Dog Training 101: How to Train Your Dog to Speak

Teaching your dog to speak on command is a fun way to communicate.  It’s best that he knows a couple other tricks beforehand.  You can read the previous articles to teach your dog how to sit, shake, lie down, and roll over if your dog doesn’t know any tricks already.  Or you could take him to a basic dog training class, or even dog obedience school.


Step 1:

I find it easiest to have your dog sit and stay first.  When he is sitting, hold a treat in your hand.  You will have your dog’s full attention. Sometimes your dog will run up to you; that is why it is important to have him stay.


Step 2:

Next, say ‘Speak’ firmly.  Your dog will not know what to do yet, but he will know you are trying to teach him something.  This is why it’s important to teach him some other tricks first.


Step 3:


Most of the time, your dog will go through other tricks he learned before in an effort to get the treat: lie down, shake, roll over, etc.  It’s important not to give him any treats.  Try to stay completely still.  If he loses interest because he has not yet got a result, say ‘Speak’ another time to get his attention again.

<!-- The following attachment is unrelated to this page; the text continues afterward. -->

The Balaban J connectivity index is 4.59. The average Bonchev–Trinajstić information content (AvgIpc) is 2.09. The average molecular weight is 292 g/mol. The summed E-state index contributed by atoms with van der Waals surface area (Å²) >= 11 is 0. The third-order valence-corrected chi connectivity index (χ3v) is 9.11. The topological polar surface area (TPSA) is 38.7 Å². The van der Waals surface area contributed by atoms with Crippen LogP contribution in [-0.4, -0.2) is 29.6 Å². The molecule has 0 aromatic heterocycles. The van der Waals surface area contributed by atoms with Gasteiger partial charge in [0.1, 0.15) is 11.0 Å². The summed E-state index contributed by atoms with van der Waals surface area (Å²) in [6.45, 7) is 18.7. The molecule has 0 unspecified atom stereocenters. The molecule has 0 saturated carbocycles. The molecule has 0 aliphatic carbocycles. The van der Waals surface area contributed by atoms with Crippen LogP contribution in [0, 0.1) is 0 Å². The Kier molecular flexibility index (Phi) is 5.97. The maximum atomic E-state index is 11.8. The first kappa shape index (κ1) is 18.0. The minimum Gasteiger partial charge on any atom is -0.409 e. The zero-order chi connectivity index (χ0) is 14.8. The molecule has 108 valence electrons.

Step 4:


Eventually, he will make some sort of vocalization to communicate with you that he’s confused and wants the treat.  He will grunt, squeak, or bark.  At that point, give him a treat and say ‘Good boy!’  


Step 5:


Repeat.  The second time, he will probably go through his other tricks again, until he makes another vocalization.  It should be faster than the first.  Give him another treat as soon as he makes a sound.
After a couple times, your dog should begin to grasp onto what ‘Speak’ means, and his bark in response to your command will get much easier and consistent. 


Beyond being impressive, teaching your dog to speak will actually make him bark less when you don’t want him to.  This is because you are associating his bark with a command.  He will wait for the command before he barks in future, because he knows when he hears the word ‘Speak!’ he will get a treat, whereas if he barks on his own he won’t.


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